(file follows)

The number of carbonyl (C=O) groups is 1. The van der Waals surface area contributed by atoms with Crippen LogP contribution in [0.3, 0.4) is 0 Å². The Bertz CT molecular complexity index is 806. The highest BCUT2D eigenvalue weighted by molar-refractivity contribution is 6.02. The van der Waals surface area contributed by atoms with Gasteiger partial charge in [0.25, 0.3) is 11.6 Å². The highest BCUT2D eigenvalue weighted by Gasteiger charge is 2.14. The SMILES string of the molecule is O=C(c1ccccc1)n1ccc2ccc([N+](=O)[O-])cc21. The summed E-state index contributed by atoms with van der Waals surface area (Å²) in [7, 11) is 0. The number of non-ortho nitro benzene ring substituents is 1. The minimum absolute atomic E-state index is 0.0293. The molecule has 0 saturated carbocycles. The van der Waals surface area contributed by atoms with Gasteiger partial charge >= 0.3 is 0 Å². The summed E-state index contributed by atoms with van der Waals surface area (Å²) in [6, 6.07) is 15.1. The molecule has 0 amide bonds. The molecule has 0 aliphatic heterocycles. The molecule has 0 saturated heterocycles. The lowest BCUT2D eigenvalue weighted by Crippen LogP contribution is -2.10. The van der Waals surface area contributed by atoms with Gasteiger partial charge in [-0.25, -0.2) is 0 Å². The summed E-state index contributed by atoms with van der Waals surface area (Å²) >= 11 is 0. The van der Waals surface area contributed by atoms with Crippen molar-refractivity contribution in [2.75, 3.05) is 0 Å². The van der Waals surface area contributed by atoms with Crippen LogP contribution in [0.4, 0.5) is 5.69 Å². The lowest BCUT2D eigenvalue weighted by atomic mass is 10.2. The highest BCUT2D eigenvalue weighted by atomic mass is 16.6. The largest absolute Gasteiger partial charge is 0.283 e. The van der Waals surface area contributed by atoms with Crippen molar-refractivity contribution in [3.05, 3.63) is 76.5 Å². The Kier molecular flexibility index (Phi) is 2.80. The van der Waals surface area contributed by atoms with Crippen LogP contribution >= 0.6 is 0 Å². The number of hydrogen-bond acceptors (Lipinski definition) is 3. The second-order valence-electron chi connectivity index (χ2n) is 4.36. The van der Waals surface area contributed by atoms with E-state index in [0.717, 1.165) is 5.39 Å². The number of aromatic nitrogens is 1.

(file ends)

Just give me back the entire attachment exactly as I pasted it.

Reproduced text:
The number of carbonyl (C=O) groups is 1. The van der Waals surface area contributed by atoms with Crippen LogP contribution in [0.3, 0.4) is 0 Å². The Bertz CT molecular complexity index is 806. The highest BCUT2D eigenvalue weighted by molar-refractivity contribution is 6.02. The van der Waals surface area contributed by atoms with Gasteiger partial charge in [0.25, 0.3) is 11.6 Å². The highest BCUT2D eigenvalue weighted by Gasteiger charge is 2.14. The SMILES string of the molecule is O=C(c1ccccc1)n1ccc2ccc([N+](=O)[O-])cc21. The summed E-state index contributed by atoms with van der Waals surface area (Å²) in [7, 11) is 0. The number of non-ortho nitro benzene ring substituents is 1. The minimum absolute atomic E-state index is 0.0293. The molecule has 0 saturated carbocycles. The van der Waals surface area contributed by atoms with Gasteiger partial charge >= 0.3 is 0 Å². The summed E-state index contributed by atoms with van der Waals surface area (Å²) in [6, 6.07) is 15.1. The molecule has 0 amide bonds. The molecule has 0 aliphatic heterocycles. The molecule has 0 saturated heterocycles. The lowest BCUT2D eigenvalue weighted by Crippen LogP contribution is -2.10. The van der Waals surface area contributed by atoms with Gasteiger partial charge in [-0.25, -0.2) is 0 Å². The summed E-state index contributed by atoms with van der Waals surface area (Å²) >= 11 is 0. The van der Waals surface area contributed by atoms with Crippen molar-refractivity contribution in [2.75, 3.05) is 0 Å². The van der Waals surface area contributed by atoms with Crippen LogP contribution in [0.4, 0.5) is 5.69 Å². The lowest BCUT2D eigenvalue weighted by atomic mass is 10.2. The highest BCUT2D eigenvalue weighted by atomic mass is 16.6. The largest absolute Gasteiger partial charge is 0.283 e. The van der Waals surface area contributed by atoms with Crippen molar-refractivity contribution in [3.05, 3.63) is 76.5 Å². The Kier molecular flexibility index (Phi) is 2.80. The van der Waals surface area contributed by atoms with Crippen LogP contribution >= 0.6 is 0 Å². The number of hydrogen-bond acceptors (Lipinski definition) is 3. The second-order valence-electron chi connectivity index (χ2n) is 4.36. The van der Waals surface area contributed by atoms with E-state index in [0.717, 1.165) is 5.39 Å². The number of aromatic nitrogens is 1.